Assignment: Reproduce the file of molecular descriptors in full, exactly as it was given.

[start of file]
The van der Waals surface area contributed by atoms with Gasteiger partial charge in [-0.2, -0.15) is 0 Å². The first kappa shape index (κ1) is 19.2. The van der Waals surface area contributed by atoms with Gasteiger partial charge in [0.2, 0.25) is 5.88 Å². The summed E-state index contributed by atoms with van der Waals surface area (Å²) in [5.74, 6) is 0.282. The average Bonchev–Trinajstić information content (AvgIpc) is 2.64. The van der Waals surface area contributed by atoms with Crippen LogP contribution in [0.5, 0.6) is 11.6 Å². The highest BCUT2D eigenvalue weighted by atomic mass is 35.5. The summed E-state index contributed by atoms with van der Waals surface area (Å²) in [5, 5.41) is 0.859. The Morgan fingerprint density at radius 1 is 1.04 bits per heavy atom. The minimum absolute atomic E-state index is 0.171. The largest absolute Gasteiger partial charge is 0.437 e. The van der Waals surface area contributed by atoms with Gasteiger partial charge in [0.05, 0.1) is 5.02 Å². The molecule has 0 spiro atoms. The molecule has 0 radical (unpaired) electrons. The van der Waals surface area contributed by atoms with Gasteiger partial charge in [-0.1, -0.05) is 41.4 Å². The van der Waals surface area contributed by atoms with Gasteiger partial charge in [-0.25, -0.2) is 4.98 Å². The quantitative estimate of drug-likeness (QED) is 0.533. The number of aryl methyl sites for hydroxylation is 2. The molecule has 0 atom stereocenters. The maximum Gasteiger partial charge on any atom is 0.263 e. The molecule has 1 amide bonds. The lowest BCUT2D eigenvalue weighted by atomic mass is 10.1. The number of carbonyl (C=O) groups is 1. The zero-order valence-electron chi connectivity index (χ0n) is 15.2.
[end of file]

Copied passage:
The van der Waals surface area contributed by atoms with Gasteiger partial charge in [-0.2, -0.15) is 0 Å². The first kappa shape index (κ1) is 19.2. The van der Waals surface area contributed by atoms with Gasteiger partial charge in [0.2, 0.25) is 5.88 Å². The summed E-state index contributed by atoms with van der Waals surface area (Å²) in [5.74, 6) is 0.282. The average Bonchev–Trinajstić information content (AvgIpc) is 2.64. The van der Waals surface area contributed by atoms with Crippen LogP contribution in [0.5, 0.6) is 11.6 Å². The highest BCUT2D eigenvalue weighted by atomic mass is 35.5. The summed E-state index contributed by atoms with van der Waals surface area (Å²) in [5, 5.41) is 0.859. The Morgan fingerprint density at radius 1 is 1.04 bits per heavy atom. The minimum absolute atomic E-state index is 0.171. The largest absolute Gasteiger partial charge is 0.437 e. The van der Waals surface area contributed by atoms with Gasteiger partial charge in [0.05, 0.1) is 5.02 Å². The molecule has 0 spiro atoms. The molecule has 0 radical (unpaired) electrons. The van der Waals surface area contributed by atoms with Gasteiger partial charge in [-0.1, -0.05) is 41.4 Å². The van der Waals surface area contributed by atoms with Gasteiger partial charge in [-0.25, -0.2) is 4.98 Å². The quantitative estimate of drug-likeness (QED) is 0.533. The number of aryl methyl sites for hydroxylation is 2. The molecule has 0 atom stereocenters. The maximum Gasteiger partial charge on any atom is 0.263 e. The molecule has 1 amide bonds. The lowest BCUT2D eigenvalue weighted by atomic mass is 10.1. The number of carbonyl (C=O) groups is 1. The zero-order valence-electron chi connectivity index (χ0n) is 15.2.